Egg yolks, carbohydrates and fats. How many of you do your best to avoid these on a daily basis? Well, let me tell you why you should do just the opposite. Consider these food myths debunked.
Egg yolks are actually good for you. The yolk holds over 90 percent of the carotenes, calcium and iron, as well as all the vitamins A, E, D and K. If you’re afraid of all that fat in the yolks, which holds all that deadly cholesterol, don’t be… it’s good for you.
Fats are actually good for you. They help maintain our cell membranes and they help retain nutrients from other foods. So stop grimacing as you eat that raw lettuce because you are doing yourself a disservice. Certain fats help your body keep the nutrients from other foods.
Monounsaturated and polyunsaturated fats have been touted as the best kinds of fat, and for the most part, they are. Sources of these kinds of fat include all kinds of seafood, nuts and eggs. Wild salmon is the best choice since it has a good amount of healthy fat and is low in mercury. In terms of nuts, walnuts and almonds pack the best combination of nutrients. Keep in mind roasted nuts are not as good for you as raw nuts because they are cooked at extremely high temperatures and often have lots of oil and salt added to them. As for eggs, try to limit them to about six to10 a week, but be sure to have the yolk.
Other sources of mono- and polyunsaturated fats are cooking oils, such as olive oil and canola oil. However, it is important to know cooking oils are best used in their raw state. When heated, they become rancid and lose many of their antioxidants.
Contrary to mainstream beliefs, saturated fats are the best for cooking. They are heat stable and do not break down at high temperatures. This doesn’t mean you should let loose with the butter. I personally believe that coconut oil is the healthiest oil to cook with. The science behind this is hotly debated, but many indigenous cultures have used coconut oil as their staple oil for centuries and have no incidences of heart disease, high cholesterol or any of the maladies associated with saturated fats. Most other saturated fats come from animals, which are rife with other health issues. So use olive oil with your salads, sandwiches and other cold dishes, and give coconut oil a try for cooking.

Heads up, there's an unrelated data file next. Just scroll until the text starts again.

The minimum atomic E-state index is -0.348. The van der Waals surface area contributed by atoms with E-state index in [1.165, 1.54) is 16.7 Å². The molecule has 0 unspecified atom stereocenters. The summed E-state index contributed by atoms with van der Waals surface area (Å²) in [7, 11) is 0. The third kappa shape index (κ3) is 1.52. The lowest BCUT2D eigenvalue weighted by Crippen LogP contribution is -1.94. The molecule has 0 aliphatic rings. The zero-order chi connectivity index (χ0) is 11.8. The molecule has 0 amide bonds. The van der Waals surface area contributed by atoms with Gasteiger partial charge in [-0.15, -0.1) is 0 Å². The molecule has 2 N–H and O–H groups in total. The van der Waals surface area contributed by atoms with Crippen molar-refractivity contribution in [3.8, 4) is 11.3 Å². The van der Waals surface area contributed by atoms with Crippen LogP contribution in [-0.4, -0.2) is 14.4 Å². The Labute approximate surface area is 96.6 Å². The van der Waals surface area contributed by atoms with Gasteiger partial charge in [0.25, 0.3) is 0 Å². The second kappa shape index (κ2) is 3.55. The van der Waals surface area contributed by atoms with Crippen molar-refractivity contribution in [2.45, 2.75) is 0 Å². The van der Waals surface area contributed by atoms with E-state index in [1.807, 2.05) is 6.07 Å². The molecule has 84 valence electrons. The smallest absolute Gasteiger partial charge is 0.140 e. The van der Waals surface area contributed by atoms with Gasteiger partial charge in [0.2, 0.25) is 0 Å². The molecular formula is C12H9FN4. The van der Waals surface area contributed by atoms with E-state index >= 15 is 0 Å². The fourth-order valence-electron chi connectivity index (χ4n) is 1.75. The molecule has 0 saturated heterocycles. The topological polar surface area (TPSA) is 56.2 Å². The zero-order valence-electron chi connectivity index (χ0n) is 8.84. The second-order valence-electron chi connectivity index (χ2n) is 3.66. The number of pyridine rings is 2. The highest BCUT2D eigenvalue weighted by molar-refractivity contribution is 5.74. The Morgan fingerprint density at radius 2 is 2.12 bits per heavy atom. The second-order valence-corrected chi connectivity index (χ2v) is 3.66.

Brown sugar is just as bad as white sugar. The only difference is brown sugar has molasses spun back into it for color and flavor. Don’t think it’s healthy. It’s one of the most health compromising things you can consume.
Frozen vegetables and fruits are as nutritious as fresh vegetables and fruits. Surprise, surprise. The key, however, is to make sure the frozen variety doesn’t have anything added to it. Most frozen fruits and veggies are picked and then immediately flash frozen, retaining almost a maximum amount of nutrients. Fresh fruits and veggies need to be packed, shipped and then placed on store shelves, where they might sit for days, losing vital nutrients. This doesn’t mean you should avoid buying fresh and local produce, which will always taste infinitely better than frozen produce. Plus if it’s really fresh, the nutrient difference will be minimal. And you can support your local farmers at the same time.
Carbohydrates aren’t all bad for you. The key is to make sure you are eating the right carbs. Eating good carbs, like brown rice or oatmeal, helps promote slow and gradual digestion. That makes life easier on your body, which in turn gives you a steady supply of energy throughout the day. Compare that to a sugary muffin with a cup of coffee in the morning and you’ll be wired for a couple hours before hitting a huge lull. That’s the difference between high-glycemic carbs – pasta, white bread, etc. – and low-glycemic carbs – whole-grain bread, sweet potatoes, etc.
Following these myths can compromise your health. Take advantage of your new knowledge to boost your energy, immune system and overall sense of well being.